Have you ever wondered why, sometimes when you’re stressed, depressed, or even ‘in love’, you feel it in your stomach? Why not your elbows, or your liver?
Your brain is the centre of your nervous system, as such it is directly connected to every part of your body. But what most people don’t realize is that your stomach has its own mini nervous system too. Called the enteric nervous system, and sometimes referred to as “the brain in the gut”, your stomach’s nervous system sends and receives impulses, records experiences (memory) and even responds to emotions.
So, it makes sense that your brain and your stomach are closely related and that’s why you get ‘gut feelings’ and not ‘liver feelings’. Also, your brain’s main objective is to keep you alive. You need the essential nutrients from food to stay healthy. So, your brain has lots of reasons to keep close tabs on your tummy.
That means, in addition to eating for your physical health, there are two basic ways to eat for your mental health.
First the health of your gut can affect your brain’s functioning. Any foods that are good for your gut are good for your brain too. That means foods that good for your digestive system, including high-fibre complex carbs, like whole grains, and legumes; good for your gut bacteria, like plain yogurt; and/or help reduce inflammation in your stomach, like the omega-3 fatty acids in wild salmon, herring, sardines and mackerel, are all great for your brain too.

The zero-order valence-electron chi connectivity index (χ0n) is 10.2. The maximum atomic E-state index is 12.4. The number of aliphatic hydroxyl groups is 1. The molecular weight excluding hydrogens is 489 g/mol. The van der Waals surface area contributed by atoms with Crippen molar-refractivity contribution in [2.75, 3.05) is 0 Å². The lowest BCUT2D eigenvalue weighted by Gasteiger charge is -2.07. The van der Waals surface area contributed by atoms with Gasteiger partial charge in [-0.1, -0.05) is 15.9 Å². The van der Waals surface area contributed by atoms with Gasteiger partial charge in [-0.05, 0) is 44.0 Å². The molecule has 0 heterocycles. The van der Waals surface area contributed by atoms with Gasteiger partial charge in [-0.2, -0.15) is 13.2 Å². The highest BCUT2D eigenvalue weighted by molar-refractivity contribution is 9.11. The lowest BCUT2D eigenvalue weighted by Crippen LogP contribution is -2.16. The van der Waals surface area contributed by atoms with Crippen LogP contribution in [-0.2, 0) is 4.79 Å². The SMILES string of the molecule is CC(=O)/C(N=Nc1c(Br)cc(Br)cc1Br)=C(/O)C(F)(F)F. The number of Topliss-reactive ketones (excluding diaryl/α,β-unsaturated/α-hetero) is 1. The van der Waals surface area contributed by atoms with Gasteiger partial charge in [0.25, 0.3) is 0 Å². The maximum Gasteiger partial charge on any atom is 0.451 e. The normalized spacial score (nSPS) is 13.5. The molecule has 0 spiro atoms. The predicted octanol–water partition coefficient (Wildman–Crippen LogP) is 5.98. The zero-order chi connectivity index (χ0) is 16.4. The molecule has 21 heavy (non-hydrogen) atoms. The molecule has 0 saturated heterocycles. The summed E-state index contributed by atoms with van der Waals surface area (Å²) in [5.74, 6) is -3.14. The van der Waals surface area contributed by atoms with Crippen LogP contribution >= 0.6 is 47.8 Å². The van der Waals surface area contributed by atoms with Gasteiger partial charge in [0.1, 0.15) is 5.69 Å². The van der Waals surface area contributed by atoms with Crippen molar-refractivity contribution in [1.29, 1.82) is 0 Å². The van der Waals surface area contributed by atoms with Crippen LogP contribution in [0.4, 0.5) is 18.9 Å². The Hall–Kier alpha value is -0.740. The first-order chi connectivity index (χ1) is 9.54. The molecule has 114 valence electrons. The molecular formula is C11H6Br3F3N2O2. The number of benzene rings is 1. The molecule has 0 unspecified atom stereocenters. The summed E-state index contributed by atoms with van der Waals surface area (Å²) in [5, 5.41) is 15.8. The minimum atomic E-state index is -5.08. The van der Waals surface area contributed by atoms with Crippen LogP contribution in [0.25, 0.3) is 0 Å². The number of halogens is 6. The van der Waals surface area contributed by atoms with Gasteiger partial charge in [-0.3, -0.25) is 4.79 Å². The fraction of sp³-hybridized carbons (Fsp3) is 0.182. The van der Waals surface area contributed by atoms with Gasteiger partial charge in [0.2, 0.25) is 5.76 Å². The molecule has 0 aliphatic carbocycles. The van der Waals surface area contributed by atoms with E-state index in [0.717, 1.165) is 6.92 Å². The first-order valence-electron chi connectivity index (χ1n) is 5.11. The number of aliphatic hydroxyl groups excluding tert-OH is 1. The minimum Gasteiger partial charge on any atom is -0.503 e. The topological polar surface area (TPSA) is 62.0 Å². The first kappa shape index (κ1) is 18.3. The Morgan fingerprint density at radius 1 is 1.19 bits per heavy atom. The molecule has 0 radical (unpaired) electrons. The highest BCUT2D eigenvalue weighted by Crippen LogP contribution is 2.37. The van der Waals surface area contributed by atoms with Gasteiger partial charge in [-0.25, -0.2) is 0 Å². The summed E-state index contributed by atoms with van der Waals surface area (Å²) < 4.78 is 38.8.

The second way to boost your mental health is to eat foods that are good for your brain. The healthier your brain is physically, the better you feel mentally.
In addition to the whole grains and foods high in omega3 fatty acids we mentioned, the following foods will keep you brain, and mental health, it top form:
Protein is the building block of every cell in your body, including your brain and nervous system. In turn, amino acids are the building block of protein and one of them, tryptophan, influences your mood by producing serotonin, which is sometimes called nature’s Prozac. Lean protein foods include fish, poultry and legumes.
Dark Leafy Greens
Greens like spinach, romaine lettuce and broccoli are like a super food convention. In addition to tons of other nutrients and vitamins, they are great sources of folic acid. When your body is low in folate, you have a higher chance of experiencing depression, fatigue and insomnia.
If you want to make sure you’re getting fit physically and mentally with your FitFood meal plan, call your Fit Food Nutritional Concierge today and ask them to whip something up for you. And deliver it to your door!